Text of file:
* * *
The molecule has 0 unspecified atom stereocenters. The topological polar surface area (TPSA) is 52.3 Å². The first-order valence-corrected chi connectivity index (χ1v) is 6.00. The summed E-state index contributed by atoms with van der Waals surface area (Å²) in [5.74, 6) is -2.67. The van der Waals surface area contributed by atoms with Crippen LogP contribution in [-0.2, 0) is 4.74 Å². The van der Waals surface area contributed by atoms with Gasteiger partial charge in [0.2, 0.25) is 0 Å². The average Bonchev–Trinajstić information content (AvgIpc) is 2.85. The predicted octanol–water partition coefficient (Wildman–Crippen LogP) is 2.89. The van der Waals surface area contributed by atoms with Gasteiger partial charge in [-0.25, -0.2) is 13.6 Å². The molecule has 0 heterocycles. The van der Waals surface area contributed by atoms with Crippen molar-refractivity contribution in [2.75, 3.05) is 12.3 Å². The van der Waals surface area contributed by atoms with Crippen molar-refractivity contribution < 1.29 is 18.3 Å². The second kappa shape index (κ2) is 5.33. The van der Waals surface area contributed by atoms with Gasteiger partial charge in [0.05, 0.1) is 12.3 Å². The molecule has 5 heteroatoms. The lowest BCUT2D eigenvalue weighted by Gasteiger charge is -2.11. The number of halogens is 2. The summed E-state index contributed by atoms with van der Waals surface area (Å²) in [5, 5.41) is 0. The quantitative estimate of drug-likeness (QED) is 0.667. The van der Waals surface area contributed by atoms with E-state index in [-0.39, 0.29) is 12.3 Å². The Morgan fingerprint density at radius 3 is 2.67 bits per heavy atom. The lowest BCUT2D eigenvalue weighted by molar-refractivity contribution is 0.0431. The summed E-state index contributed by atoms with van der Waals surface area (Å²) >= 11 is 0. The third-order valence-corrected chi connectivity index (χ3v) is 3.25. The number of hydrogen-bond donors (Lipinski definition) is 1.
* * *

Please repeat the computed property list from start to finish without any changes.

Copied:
The molecule has 0 unspecified atom stereocenters. The topological polar surface area (TPSA) is 52.3 Å². The first-order valence-corrected chi connectivity index (χ1v) is 6.00. The summed E-state index contributed by atoms with van der Waals surface area (Å²) in [5.74, 6) is -2.67. The van der Waals surface area contributed by atoms with Crippen LogP contribution in [-0.2, 0) is 4.74 Å². The van der Waals surface area contributed by atoms with Gasteiger partial charge in [0.2, 0.25) is 0 Å². The average Bonchev–Trinajstić information content (AvgIpc) is 2.85. The predicted octanol–water partition coefficient (Wildman–Crippen LogP) is 2.89. The van der Waals surface area contributed by atoms with Gasteiger partial charge in [-0.25, -0.2) is 13.6 Å². The molecule has 0 heterocycles. The van der Waals surface area contributed by atoms with Crippen molar-refractivity contribution in [2.75, 3.05) is 12.3 Å². The van der Waals surface area contributed by atoms with Crippen molar-refractivity contribution < 1.29 is 18.3 Å². The second kappa shape index (κ2) is 5.33. The van der Waals surface area contributed by atoms with Gasteiger partial charge in [0.05, 0.1) is 12.3 Å². The molecule has 5 heteroatoms. The lowest BCUT2D eigenvalue weighted by Gasteiger charge is -2.11. The number of halogens is 2. The summed E-state index contributed by atoms with van der Waals surface area (Å²) in [5, 5.41) is 0. The quantitative estimate of drug-likeness (QED) is 0.667. The van der Waals surface area contributed by atoms with E-state index in [-0.39, 0.29) is 12.3 Å². The Morgan fingerprint density at radius 3 is 2.67 bits per heavy atom. The lowest BCUT2D eigenvalue weighted by molar-refractivity contribution is 0.0431. The summed E-state index contributed by atoms with van der Waals surface area (Å²) >= 11 is 0. The third-order valence-corrected chi connectivity index (χ3v) is 3.25. The number of hydrogen-bond donors (Lipinski definition) is 1.